"I want to keep him," Contess said. "I never trained a horse of this magnitude. For all the horses I sold - big-ticket horses Peace Rules, National Pride, Citrus Kid - none of them are in the same class or category as this horse from a training standpoint.

"I have Derby fever off what I saw the other day, absolutely. Interestingly enough I have a group of owners who would like to go for the ride."

Contessa said he has already had significant offers for the horse, but believes it will take another effort akin to Saturday's before he and his partners would get an offer they couldn't refuse.

"He's by Forest Camp - I don't think anybody in the world would give me $2 million off his maiden win," Contessa said. "He'll have to do it again. I have no doubt in my mind he'll go two turns. I think he could very well be the big horse."

Owner gets first stakes win

Carolyn Vogel's Cross Sabres Farm earned its first stakes victory Sunday when Indian Burn rallied from last under Richard Migliore to win the $65,000 Ruthless Stakes by 1 1/4 lengths over Argent Affair.

According to Wes Carter, racing manager for Vogel, Indian Burn is part of the first crop of seven yearlings purchased by Vogel in 2008.

"This is a fairly new operation; she's very enthusiastic about it," Carter said Monday from South Carolina. "It's kind of growing on her a little bit."

Indian Burn is one of two horses Vogel has with trainer John Hertler. Vogel also has horses with Seth Benzel in New York and Ken McPeek in Florida. Indian Burn, a daughter of Indian Charlie, sold for $125,000 at the Keeneland September yearling sale.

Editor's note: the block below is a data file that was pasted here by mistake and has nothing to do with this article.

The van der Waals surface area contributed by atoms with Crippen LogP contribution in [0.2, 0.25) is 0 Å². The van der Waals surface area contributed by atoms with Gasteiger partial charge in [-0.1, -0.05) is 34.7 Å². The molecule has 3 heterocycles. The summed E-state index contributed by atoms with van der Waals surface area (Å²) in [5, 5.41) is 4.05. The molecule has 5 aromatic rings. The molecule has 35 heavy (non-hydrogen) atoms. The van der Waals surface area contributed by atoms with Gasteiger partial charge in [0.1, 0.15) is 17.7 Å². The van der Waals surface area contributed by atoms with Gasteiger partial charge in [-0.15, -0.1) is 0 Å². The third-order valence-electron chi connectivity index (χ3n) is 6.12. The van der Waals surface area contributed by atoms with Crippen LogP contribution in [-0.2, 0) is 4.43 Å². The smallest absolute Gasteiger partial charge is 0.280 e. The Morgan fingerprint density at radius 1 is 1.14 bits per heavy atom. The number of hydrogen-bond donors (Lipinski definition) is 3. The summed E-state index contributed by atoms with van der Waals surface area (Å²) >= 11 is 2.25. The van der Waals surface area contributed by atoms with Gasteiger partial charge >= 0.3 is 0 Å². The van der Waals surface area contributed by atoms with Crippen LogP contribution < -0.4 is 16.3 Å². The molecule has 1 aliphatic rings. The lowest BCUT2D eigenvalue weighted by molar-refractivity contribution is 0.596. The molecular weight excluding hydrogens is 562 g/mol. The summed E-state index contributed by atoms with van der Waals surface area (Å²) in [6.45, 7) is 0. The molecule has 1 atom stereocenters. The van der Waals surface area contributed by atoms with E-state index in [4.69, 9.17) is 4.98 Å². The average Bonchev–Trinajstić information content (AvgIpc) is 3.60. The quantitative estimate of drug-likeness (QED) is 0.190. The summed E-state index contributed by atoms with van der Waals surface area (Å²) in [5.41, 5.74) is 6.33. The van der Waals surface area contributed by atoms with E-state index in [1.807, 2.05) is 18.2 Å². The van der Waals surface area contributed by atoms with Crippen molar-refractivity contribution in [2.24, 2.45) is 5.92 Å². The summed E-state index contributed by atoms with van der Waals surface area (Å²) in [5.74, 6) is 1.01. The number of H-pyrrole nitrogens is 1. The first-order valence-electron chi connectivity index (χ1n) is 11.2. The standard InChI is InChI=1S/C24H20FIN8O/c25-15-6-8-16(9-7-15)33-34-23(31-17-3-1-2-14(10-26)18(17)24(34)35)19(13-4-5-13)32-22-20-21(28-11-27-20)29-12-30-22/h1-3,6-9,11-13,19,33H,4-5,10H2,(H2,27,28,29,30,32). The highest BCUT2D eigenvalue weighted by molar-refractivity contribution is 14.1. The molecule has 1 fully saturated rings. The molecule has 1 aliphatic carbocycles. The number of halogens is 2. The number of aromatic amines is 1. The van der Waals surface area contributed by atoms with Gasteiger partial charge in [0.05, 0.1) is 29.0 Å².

"I think she's got the potential to be a tremendous broodmare down the road," Carter said. "She's a leggy kind of horse, vetted very good, got a good throat. Just the type of horse that we liked - one that's bred to go long."

Indian Burn, who broke slowly, ran six furlongs in 1:14.05 in the Ruthless. It is unclear whether Indian Burn will run back in the Dearly Precious Stakes at six furlongs on Feb. 14 or attempt to stretch out to 1 1/16 miles in the Busher Stakes on Feb. 13.

"I think her best is going to be a mile and a sixteenth, but I'll leave that up to John," Carter said.

Hertler, who said that Indian Burn missed some time following her Oct. 23 maiden win due to a temperature, came out of the race in good order.

Cohen escapes injury

Jockey David Cohen is expected to resume riding Wednesday at Aqueduct after taking off his final four mounts Sunday following a spill.

Cohen was aboard A Saint Among Us, who took a bad step and fell while galloping out after finishing third in Sunday's second race. Cohen rode the third race, then took off the rest of the day due to general soreness.

Cohen, riding his first full meet on this circuit, has 24 wins, good enough for second-place in the jockey standings. Ramon Dominguez, who rode 13 winners on four cards last week - he rode Saturday at Gulfstream - sits atop the standings with 30 victories.